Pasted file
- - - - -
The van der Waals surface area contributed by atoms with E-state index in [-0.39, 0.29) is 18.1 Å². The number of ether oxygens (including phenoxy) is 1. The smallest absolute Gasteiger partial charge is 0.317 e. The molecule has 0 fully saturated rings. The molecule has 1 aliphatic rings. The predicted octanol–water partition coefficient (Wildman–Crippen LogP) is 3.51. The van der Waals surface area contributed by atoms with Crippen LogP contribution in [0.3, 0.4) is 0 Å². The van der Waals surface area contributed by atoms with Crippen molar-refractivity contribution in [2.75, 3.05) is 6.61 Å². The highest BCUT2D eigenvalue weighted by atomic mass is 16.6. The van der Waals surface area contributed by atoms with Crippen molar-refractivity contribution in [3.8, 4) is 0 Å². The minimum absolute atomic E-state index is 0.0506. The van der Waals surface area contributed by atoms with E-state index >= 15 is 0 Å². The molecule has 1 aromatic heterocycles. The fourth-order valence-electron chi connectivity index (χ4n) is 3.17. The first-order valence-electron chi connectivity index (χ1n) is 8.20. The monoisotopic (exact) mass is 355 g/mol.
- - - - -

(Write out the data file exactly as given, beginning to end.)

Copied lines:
The van der Waals surface area contributed by atoms with E-state index in [-0.39, 0.29) is 18.1 Å². The number of ether oxygens (including phenoxy) is 1. The smallest absolute Gasteiger partial charge is 0.317 e. The molecule has 0 fully saturated rings. The molecule has 1 aliphatic rings. The predicted octanol–water partition coefficient (Wildman–Crippen LogP) is 3.51. The van der Waals surface area contributed by atoms with Crippen LogP contribution in [0.3, 0.4) is 0 Å². The van der Waals surface area contributed by atoms with Crippen molar-refractivity contribution in [2.75, 3.05) is 6.61 Å². The highest BCUT2D eigenvalue weighted by atomic mass is 16.6. The van der Waals surface area contributed by atoms with Crippen molar-refractivity contribution in [3.8, 4) is 0 Å². The minimum absolute atomic E-state index is 0.0506. The van der Waals surface area contributed by atoms with E-state index >= 15 is 0 Å². The molecule has 1 aromatic heterocycles. The fourth-order valence-electron chi connectivity index (χ4n) is 3.17. The first-order valence-electron chi connectivity index (χ1n) is 8.20. The monoisotopic (exact) mass is 355 g/mol.